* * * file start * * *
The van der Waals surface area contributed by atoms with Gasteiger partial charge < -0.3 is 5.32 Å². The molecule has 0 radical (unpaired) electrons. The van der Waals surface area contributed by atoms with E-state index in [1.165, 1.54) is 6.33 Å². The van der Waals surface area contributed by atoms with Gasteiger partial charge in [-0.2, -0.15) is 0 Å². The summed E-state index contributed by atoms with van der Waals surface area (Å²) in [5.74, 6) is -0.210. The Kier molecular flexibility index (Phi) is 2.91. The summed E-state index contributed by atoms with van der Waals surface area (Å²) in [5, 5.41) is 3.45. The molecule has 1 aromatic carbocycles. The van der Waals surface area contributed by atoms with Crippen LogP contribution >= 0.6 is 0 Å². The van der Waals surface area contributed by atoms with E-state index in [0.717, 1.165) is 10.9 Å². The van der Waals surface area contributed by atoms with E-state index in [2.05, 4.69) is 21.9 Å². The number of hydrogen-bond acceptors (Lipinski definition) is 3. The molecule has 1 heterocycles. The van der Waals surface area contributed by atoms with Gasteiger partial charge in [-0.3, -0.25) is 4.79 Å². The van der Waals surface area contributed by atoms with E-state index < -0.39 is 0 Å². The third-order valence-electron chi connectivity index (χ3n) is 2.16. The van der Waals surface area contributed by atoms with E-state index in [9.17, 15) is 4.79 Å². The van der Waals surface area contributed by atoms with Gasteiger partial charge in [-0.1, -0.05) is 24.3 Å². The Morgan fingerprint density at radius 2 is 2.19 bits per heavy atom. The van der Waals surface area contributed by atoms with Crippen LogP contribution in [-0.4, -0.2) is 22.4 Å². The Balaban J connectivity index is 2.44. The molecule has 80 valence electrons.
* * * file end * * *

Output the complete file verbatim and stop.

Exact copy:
The van der Waals surface area contributed by atoms with Gasteiger partial charge < -0.3 is 5.32 Å². The molecule has 0 radical (unpaired) electrons. The van der Waals surface area contributed by atoms with E-state index in [1.165, 1.54) is 6.33 Å². The van der Waals surface area contributed by atoms with Gasteiger partial charge in [-0.2, -0.15) is 0 Å². The summed E-state index contributed by atoms with van der Waals surface area (Å²) in [5.74, 6) is -0.210. The Kier molecular flexibility index (Phi) is 2.91. The summed E-state index contributed by atoms with van der Waals surface area (Å²) in [5, 5.41) is 3.45. The molecule has 1 aromatic carbocycles. The van der Waals surface area contributed by atoms with Crippen LogP contribution >= 0.6 is 0 Å². The van der Waals surface area contributed by atoms with E-state index in [0.717, 1.165) is 10.9 Å². The van der Waals surface area contributed by atoms with E-state index in [2.05, 4.69) is 21.9 Å². The number of hydrogen-bond acceptors (Lipinski definition) is 3. The molecule has 1 heterocycles. The van der Waals surface area contributed by atoms with Gasteiger partial charge in [-0.3, -0.25) is 4.79 Å². The van der Waals surface area contributed by atoms with E-state index < -0.39 is 0 Å². The third-order valence-electron chi connectivity index (χ3n) is 2.16. The van der Waals surface area contributed by atoms with E-state index in [9.17, 15) is 4.79 Å². The van der Waals surface area contributed by atoms with Gasteiger partial charge in [-0.1, -0.05) is 24.3 Å². The Morgan fingerprint density at radius 2 is 2.19 bits per heavy atom. The van der Waals surface area contributed by atoms with Crippen LogP contribution in [-0.4, -0.2) is 22.4 Å². The Balaban J connectivity index is 2.44. The molecule has 80 valence electrons.